Painting in Renaissance Florence, 1500-1550

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Large-format (11-1/2x9-34) study of Renaissance painting in Florence during the first half of the 16th century. The author is Chief Curator and Deputy Director at the National ... Gallery of Canada. He has also published with Yale University Press a study of Rosso Fiorentino. Interior mint (book never opened); exterior v.g.plus save for small separation of the colored cover from the backing paper at the bottom right front corner (we have another copy on which the same thing happened in the same place), 199 illustrations, many if not most in color. Read more Show Less

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Overview

This outstanding book overturns longstanding assumptions about the way art evolved in Renaissance Florence. David Franklin challenges the reliability and usefulness of the terms 'High Renaissance' and 'Mannerism', which have been used commonly to describe and define the extraordinary paintings of the Florentine Renaissance. Franklin offers instead a new perspective on the progress and development of art in Florence, structuring his discussion around the lives and works of twelve influential Italian painters of the era.

The book provides a detailed account of the critical period from about 1500, when Leonardo returned to Florence, to the publication in 1550 of Vasari's first edition of the Lives of the Artists. With penetrating analyses of careers, influences and specific paintings. Franklin isolates two main strands in Renaissance Florentine painting. He brings to light the passionate rivalry between a deeply localized attitude towards art exemplified by Michelangelo and Leonardo and climaxing in the work of Pontormo, and a style influenced by the Roman art of Raphael which Vasari tried with some success to import into Florence. For the former group, life drawing and expressive human form were at the heart of their enterprise, while for the latter, it was superficial narrative arranged for decorative effect. Franklin's unprecedented examination of Vasari's work as a painter in relation to his vastly better-known writings fully illuminates these dual strands in Florentine art and offers us a clearer understanding of sixteenth-century painting in Florence than ever before.

The volume focuses on twelve painters: Perugino, Leonardo da Vinci, Piero di Cosimo, Michelangelo, Fra Bartolomeo, Ridolfo Ghirlandaio. Andrea del Sarto, Franciabigio, Rosso Fiorentino, Jacopo da Pontormo, Francesco Salviati and Giorgio Vasari.

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Editorial Reviews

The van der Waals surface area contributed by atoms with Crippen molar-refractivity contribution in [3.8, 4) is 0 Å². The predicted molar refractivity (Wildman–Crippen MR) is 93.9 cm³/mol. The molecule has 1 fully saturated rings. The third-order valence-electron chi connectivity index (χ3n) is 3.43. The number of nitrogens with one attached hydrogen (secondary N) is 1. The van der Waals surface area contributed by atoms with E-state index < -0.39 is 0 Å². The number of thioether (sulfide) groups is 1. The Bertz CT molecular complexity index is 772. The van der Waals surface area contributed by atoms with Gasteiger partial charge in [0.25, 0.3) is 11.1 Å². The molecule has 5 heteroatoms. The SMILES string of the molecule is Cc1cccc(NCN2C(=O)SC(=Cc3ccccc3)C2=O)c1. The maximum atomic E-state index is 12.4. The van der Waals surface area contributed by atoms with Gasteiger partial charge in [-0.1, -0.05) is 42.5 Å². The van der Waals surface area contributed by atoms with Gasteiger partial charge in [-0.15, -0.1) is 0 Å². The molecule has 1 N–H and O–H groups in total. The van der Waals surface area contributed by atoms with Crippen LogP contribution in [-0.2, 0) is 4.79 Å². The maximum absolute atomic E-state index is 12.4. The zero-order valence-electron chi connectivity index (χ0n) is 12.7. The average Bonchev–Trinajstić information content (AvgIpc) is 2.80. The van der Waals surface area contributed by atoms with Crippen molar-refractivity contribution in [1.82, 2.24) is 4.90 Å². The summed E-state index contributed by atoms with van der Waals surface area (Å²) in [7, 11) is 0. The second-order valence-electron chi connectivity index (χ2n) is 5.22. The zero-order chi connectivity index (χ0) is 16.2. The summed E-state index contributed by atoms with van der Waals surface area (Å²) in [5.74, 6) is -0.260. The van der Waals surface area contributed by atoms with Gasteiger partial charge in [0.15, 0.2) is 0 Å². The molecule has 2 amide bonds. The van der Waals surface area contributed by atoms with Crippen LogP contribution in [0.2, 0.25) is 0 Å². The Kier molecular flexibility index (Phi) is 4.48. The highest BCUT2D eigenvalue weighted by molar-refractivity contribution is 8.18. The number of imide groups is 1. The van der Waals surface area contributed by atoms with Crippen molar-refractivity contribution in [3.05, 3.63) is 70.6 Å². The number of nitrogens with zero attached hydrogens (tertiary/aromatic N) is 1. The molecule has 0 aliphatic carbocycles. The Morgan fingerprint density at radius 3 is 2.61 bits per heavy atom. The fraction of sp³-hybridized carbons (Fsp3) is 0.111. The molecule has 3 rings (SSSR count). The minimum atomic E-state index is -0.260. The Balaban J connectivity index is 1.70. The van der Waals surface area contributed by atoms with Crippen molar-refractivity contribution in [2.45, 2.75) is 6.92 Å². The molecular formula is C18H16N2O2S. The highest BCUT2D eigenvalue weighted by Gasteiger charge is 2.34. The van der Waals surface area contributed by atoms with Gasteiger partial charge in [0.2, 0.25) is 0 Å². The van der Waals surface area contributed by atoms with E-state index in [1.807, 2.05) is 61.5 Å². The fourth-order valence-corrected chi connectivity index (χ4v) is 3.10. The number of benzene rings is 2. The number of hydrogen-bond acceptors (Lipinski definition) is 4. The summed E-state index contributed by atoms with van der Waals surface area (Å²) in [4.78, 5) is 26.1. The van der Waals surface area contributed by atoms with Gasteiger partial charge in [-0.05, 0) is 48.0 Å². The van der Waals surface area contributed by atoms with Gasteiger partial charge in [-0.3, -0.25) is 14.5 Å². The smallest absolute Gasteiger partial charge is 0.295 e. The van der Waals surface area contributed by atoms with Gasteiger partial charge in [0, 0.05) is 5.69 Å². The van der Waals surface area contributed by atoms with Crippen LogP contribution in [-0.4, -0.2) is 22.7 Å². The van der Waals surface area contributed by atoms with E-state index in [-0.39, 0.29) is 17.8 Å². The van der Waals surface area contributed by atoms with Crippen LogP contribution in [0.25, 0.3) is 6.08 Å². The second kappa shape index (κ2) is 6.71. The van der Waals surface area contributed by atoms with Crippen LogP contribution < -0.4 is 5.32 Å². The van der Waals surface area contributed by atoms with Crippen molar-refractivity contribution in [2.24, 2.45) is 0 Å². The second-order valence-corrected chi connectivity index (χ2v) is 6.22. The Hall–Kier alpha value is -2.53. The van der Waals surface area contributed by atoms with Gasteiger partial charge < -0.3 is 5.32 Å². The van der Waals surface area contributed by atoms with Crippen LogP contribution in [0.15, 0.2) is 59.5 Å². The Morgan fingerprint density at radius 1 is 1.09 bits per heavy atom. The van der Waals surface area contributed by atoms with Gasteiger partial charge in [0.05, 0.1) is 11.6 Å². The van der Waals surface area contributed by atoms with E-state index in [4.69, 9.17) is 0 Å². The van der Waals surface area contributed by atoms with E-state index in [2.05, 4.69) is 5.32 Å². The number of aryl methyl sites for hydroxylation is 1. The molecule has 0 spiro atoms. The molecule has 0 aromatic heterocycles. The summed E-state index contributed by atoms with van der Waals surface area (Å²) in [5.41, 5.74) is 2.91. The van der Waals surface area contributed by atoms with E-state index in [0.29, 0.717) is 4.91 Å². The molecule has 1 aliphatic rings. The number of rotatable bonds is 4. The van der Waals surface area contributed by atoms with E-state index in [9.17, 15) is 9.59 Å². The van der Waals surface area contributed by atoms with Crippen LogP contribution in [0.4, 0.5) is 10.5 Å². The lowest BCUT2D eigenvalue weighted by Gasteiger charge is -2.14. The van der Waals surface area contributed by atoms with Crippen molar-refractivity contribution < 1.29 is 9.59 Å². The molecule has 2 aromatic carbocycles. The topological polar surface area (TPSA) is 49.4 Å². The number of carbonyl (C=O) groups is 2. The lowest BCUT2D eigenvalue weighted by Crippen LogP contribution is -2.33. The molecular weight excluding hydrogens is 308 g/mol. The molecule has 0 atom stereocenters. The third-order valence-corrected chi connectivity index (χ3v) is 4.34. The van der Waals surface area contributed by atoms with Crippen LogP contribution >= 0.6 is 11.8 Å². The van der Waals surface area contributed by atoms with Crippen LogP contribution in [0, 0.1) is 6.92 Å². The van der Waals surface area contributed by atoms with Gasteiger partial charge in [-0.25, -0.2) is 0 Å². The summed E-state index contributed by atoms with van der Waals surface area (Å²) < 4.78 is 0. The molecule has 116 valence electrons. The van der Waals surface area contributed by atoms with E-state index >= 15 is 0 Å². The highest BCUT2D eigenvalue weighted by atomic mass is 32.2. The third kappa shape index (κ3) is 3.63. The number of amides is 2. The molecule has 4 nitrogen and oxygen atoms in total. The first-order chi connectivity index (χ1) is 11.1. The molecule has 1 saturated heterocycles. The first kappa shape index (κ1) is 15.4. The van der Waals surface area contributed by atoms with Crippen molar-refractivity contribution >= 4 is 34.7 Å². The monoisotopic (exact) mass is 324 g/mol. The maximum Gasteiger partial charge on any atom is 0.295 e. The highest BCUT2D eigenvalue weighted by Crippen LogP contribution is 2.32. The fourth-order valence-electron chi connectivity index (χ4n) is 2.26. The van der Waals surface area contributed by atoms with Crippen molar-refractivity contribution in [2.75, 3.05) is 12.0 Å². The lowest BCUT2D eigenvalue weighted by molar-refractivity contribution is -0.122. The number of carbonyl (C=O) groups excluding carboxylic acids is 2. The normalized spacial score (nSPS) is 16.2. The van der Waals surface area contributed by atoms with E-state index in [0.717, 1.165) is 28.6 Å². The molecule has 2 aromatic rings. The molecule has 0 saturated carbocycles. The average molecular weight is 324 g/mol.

Choice
Franklin offers a handsome book that argues persuasively for a break with the traditional compartmentalization of Florentine painting.
Toronto Globe & Mail
[A] gorgeously illustrated survey of Renaissance Florentine art.
Library Journal
Franklin presents the many crosscurrents of painting active in Florence from 1500 to 1550, discussing 12 important artists (e.g., Perugino, Leonardo, Michelangelo, Fra Bartolomeo, and Andrea del Sarto) in separate chapters. He argues against definitions of "high renaissance" and "mannerism" that the artists he examines wouldn't recognize in favor of a more fluid understanding and analysis of the information and observations we currently have. While emphasizing two different strains one more traditional, as in Perugino, and the other more revolutionary, as in Leonardo and Michelangelo he analyzes their creative response to patrons and fashions and their growing frustration with getting paintings completed. In a final chapter, the author assesses Vasari as an artist as well as an art historian, giving a sympathetic as well as a critical overview of his achievements. This dense, difficult, but well-organized account of Florentine painting will appeal especially to scholars and art history students; Elizabeth Pilliod's recent Pontormo, Bronzino, Allori (LJ 11/15/01) deals more intimately with the politics of the period. Recommended for university, special, and museum art book collections. Ellen Bates, New York Copyright 2001 Cahners Business Information.
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Product Details

  • ISBN-13: 9780300083996
  • Publisher: Yale University Press
  • Publication date: 10/28/2001
  • Pages: 280
  • Product dimensions: 10.08 (w) x 11.80 (h) x 0.94 (d)

Table of Contents

Acknowledgements vi
Introduction 1
1 Perugino and the Eclipse of Quattrocento Mannerism 5
2 Leonardo da Vinci and the Origins of a New Style 19
3 Piero di Cosimo: A Renaissance 'eccentric'? 41
4 Michelangelo the Florentine Painter 63
5 Fra Bartolomeo, the School of San Marco and the Dominican Manner 81
6 Ridolfo Ghirlandaio and the Retrospective Tradition in Painting 103
7 Andrea del Sarto: The Artist 'without errors' 127
8 The Critical Misfortunes of Franciabigio 153
9 Rosso Fiorentino and the Rejection of Florence 173
10 Jacopo da Pontormo: The Last Painter of the Florentine Renaissance 191
11 Francesco Salviati: Rome in Florence 213
12 The Life of Giorgio Vasari 229
Bibliographical Note and Abbreviations 250
Notes 252
List of Illustrations 261
Photograph Credits 266
Index 267
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